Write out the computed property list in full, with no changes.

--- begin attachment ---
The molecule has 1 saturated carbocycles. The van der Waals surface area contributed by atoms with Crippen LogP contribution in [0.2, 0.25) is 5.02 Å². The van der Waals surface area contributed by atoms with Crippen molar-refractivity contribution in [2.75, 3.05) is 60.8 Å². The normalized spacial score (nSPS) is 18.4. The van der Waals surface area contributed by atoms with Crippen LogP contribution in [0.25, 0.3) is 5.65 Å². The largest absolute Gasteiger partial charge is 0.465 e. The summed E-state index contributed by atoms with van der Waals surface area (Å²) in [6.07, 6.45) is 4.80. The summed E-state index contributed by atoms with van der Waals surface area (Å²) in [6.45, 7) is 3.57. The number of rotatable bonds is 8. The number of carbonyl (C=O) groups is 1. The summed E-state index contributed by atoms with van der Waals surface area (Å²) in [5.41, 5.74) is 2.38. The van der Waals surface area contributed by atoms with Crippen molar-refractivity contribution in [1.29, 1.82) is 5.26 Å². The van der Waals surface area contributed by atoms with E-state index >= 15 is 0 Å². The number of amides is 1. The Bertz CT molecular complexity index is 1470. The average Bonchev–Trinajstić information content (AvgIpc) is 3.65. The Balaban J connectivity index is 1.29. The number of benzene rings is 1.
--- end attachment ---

The molecule has 1 saturated carbocycles. The van der Waals surface area contributed by atoms with Crippen LogP contribution in [0.2, 0.25) is 5.02 Å². The van der Waals surface area contributed by atoms with Crippen molar-refractivity contribution in [2.75, 3.05) is 60.8 Å². The normalized spacial score (nSPS) is 18.4. The van der Waals surface area contributed by atoms with Crippen LogP contribution in [0.25, 0.3) is 5.65 Å². The largest absolute Gasteiger partial charge is 0.465 e. The summed E-state index contributed by atoms with van der Waals surface area (Å²) in [6.07, 6.45) is 4.80. The summed E-state index contributed by atoms with van der Waals surface area (Å²) in [6.45, 7) is 3.57. The number of rotatable bonds is 8. The number of carbonyl (C=O) groups is 1. The summed E-state index contributed by atoms with van der Waals surface area (Å²) in [5.41, 5.74) is 2.38. The van der Waals surface area contributed by atoms with Crippen molar-refractivity contribution in [1.29, 1.82) is 5.26 Å². The van der Waals surface area contributed by atoms with E-state index >= 15 is 0 Å². The number of amides is 1. The Bertz CT molecular complexity index is 1470. The average Bonchev–Trinajstić information content (AvgIpc) is 3.65. The Balaban J connectivity index is 1.29. The number of benzene rings is 1.